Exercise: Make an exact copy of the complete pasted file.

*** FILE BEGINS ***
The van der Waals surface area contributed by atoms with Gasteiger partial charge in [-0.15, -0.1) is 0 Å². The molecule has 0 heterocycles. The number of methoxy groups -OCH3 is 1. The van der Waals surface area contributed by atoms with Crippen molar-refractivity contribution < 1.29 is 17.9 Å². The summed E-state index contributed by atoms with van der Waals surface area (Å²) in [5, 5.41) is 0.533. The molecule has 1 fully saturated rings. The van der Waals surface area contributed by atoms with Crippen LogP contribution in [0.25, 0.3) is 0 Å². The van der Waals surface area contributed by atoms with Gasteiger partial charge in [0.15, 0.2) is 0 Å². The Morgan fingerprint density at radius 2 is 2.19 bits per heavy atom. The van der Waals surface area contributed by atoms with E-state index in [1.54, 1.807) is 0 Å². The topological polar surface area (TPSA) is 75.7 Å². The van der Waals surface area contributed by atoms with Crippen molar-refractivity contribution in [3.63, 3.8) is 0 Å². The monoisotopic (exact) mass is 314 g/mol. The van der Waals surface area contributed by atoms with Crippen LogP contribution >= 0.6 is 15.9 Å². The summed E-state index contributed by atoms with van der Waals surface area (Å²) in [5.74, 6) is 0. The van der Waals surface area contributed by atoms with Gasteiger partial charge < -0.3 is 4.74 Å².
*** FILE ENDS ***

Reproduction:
The van der Waals surface area contributed by atoms with Gasteiger partial charge in [-0.15, -0.1) is 0 Å². The molecule has 0 heterocycles. The number of methoxy groups -OCH3 is 1. The van der Waals surface area contributed by atoms with Crippen molar-refractivity contribution < 1.29 is 17.9 Å². The summed E-state index contributed by atoms with van der Waals surface area (Å²) in [5, 5.41) is 0.533. The molecule has 1 fully saturated rings. The van der Waals surface area contributed by atoms with Crippen LogP contribution in [0.25, 0.3) is 0 Å². The van der Waals surface area contributed by atoms with Gasteiger partial charge in [0.15, 0.2) is 0 Å². The Morgan fingerprint density at radius 2 is 2.19 bits per heavy atom. The van der Waals surface area contributed by atoms with E-state index in [1.54, 1.807) is 0 Å². The topological polar surface area (TPSA) is 75.7 Å². The van der Waals surface area contributed by atoms with Crippen molar-refractivity contribution in [3.63, 3.8) is 0 Å². The monoisotopic (exact) mass is 314 g/mol. The van der Waals surface area contributed by atoms with Crippen LogP contribution >= 0.6 is 15.9 Å². The summed E-state index contributed by atoms with van der Waals surface area (Å²) in [5.74, 6) is 0. The van der Waals surface area contributed by atoms with Gasteiger partial charge < -0.3 is 4.74 Å².